Psalm settings from Cantoris at St Paul’s Cathedral lunchtime

Cantoris: a lunchtime concert: ‘Like as the hart’

Anthems based on Psalm texts, by Mendelssohn, Stanford, Howells, Franck and Elgar

Director: Richard Apperley with Janet Gibbs at the organ

Cathedral of Saint Paul, Wellington

Friday 13 July 2012, 12.45pm

The choir of around 30 took an unusual position in the church, arrayed in a semi-circle at the front of the choir, facing the sanctuary, while the audience sat on the choir stalls on either side and on seats placed between the choir stalls, facing the singers and out to the nave.

Since the concert was opened with words from the (I assume) Canon The Revd Jenny Wilkens, and a prayer, I took it to be in the nature of a service about which it would be inappropriate to write a normal review.

What struck me was the manner in which Richard Apperley (assistant director of music at the cathedral) had succeeded in producing performances from what is essentially a secular choir that sounded perfectly apt in spirit, scale and musical understanding, as if from the cathedral choir itself. Seated very close to the singers, one could not tell what the sound would have been like in the nave, but my impression was of singing that was produced effortlessly, that expanded into the huge space with perfect clarity, while also exploiting, almost ecstatically, the long reverberation that can be such a wonderful experience, with the right music from voices handled properly.

The Mendelssohn anthem, ‘Hear My Prayer’, Psalm 55, is in two parts, each providing solos for a soprano. The first, Ailsa Lipscombe, sang with what one has come to think of as a perfectly pure, Anglican choir voice, most attractive, even and very adequately projected, and beautifully balanced with the subtle organ lines.

Apperley got singing from the choir that was crisp, almost staccato in nature, so leaving the job of sustaining the sounds to the body of air in the cathedral.

The second soprano who entered in the section, ‘O for the wings of a Dove’, was Asha Stewart, surprisingly similar in timbre to Lipscombe’s, though a slightly quieter voice. The balance between organ and choir in this, and throughout the recital, was very happy indeed, and the careful dynamic variations and phrasing was simply admirable.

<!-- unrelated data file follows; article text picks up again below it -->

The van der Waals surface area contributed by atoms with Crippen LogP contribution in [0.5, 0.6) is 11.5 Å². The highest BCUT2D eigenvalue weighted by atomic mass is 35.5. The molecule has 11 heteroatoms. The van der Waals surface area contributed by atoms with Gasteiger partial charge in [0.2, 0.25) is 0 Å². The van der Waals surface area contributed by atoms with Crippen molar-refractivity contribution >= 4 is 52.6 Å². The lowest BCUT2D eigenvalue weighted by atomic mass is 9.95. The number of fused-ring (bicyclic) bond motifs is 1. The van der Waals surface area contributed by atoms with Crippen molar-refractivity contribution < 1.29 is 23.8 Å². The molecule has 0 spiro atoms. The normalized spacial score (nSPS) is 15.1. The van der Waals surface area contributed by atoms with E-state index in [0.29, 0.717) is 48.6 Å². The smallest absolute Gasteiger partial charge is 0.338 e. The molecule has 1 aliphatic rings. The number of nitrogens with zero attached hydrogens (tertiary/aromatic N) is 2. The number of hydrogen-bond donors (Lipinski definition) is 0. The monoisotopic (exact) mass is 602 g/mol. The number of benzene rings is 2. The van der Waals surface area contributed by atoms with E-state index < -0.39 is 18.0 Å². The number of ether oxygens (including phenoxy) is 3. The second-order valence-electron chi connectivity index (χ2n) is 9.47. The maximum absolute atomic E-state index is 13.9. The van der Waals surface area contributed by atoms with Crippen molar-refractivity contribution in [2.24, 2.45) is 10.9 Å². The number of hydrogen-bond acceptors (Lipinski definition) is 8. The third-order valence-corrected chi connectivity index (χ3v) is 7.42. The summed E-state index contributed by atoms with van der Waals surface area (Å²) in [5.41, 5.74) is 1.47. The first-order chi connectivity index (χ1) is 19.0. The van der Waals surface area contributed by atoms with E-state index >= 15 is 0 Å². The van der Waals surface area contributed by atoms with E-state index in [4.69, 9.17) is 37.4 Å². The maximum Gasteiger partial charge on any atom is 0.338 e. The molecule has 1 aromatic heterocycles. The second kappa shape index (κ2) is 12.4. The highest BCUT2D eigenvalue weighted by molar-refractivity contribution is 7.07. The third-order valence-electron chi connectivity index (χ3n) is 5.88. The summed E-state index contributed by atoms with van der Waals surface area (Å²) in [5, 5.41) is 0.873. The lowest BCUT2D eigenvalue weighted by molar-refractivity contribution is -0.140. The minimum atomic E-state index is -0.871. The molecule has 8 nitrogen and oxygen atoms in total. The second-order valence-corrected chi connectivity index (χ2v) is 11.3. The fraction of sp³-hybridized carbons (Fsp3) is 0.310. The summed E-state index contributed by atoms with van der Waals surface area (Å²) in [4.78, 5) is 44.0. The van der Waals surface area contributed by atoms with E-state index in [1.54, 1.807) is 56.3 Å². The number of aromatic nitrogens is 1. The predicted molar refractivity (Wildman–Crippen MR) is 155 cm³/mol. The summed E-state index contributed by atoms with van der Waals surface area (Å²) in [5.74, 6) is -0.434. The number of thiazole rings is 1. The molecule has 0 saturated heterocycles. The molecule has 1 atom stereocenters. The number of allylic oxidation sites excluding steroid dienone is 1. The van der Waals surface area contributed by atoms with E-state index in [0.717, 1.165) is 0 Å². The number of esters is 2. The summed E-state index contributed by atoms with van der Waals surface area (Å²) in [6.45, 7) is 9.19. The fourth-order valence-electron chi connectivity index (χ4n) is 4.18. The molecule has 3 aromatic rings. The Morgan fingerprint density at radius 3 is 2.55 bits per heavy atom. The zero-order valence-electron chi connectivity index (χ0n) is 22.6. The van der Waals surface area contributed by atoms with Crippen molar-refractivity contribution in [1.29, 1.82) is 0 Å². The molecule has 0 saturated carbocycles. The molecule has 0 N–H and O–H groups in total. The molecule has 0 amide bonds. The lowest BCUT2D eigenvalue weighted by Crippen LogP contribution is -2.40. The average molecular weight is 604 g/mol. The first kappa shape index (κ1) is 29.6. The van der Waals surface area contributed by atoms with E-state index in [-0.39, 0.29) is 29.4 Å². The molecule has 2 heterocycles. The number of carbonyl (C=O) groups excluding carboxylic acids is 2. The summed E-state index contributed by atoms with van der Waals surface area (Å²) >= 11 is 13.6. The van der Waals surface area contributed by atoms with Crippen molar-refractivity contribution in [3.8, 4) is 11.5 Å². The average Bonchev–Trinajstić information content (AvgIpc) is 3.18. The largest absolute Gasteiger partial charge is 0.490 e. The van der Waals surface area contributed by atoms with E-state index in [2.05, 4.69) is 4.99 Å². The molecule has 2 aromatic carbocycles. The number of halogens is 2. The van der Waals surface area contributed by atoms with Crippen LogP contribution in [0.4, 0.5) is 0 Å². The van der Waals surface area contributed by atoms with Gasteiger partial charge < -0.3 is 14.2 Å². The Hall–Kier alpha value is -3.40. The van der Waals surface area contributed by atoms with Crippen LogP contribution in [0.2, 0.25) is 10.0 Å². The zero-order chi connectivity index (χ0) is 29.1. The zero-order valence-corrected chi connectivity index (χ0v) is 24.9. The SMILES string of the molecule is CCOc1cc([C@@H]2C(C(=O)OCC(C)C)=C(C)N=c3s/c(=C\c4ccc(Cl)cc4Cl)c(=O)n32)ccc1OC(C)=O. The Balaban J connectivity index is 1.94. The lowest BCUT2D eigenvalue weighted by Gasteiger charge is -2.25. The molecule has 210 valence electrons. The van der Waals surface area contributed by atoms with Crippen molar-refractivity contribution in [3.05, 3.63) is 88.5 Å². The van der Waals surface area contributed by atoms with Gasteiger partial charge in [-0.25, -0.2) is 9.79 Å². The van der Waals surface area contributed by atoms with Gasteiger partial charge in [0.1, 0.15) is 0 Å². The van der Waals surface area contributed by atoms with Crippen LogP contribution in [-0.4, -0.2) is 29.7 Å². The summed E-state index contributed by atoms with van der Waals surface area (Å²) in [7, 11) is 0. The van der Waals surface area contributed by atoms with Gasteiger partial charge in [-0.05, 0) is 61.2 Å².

The pieces were sung in pairs: the second pair opened with Stanford’s setting of Psalm 100, ‘Jubilate Deo’ – ‘O be joyful in the Lord’. Ailsa Lipscombe introduced this and the following anthem by Howells.

Stanford’s piece captured the joyous spirit suggested by the words, and the singing drew my attention to the quality of the men’s voices, particularly the basses.

Howells’s ‘Like as the Hart’, Psalm 42, involved alternating sections by men and women, the latter accompanied by high organ registrations. The effect was ethereal.

The next pair also began with Stanford – Psalm 23 – again with Lipscombe’s introduction which I thought a little too long. But here was another piece by Stanford, with an interesting organ accompaniment, reinforcing a process of revising my feeling about his music, as more and more of his orchestral and chamber, as well as choral music is being heard in good performances.

‘Lift thine eyes’ from Mendelssohn’s Elijah is a setting of Psalm 121. Here, the men of the choir left the semi-circle, allowing the women alone to reconfigure and sing this, now under assistant director Tessa Coppard: familiar Mendelssohn piety, though very nicely sung.

The last pair included Franck’s version of Psalm 150, ‘Laudate Dominum’ or ‘Alleluia! Praise the Lord’, and Elgar’s ‘Give unto the Lord’, Psalm 29.

I was pleased to hear something from outside the English tradition, though the Franck piece, with its almost martial rhythmic character, seems not especially French. The following Elgar anthem was more complex and elaborate, again with something of a martial air.

But whatever the character of the music, prayerful or proselytising, it was the choir’s singing and organ accompaniment, under Apperley that made this a rather unexpected pleasure to have listened to.

Review written by Lindis Taylor, and published on Middle-C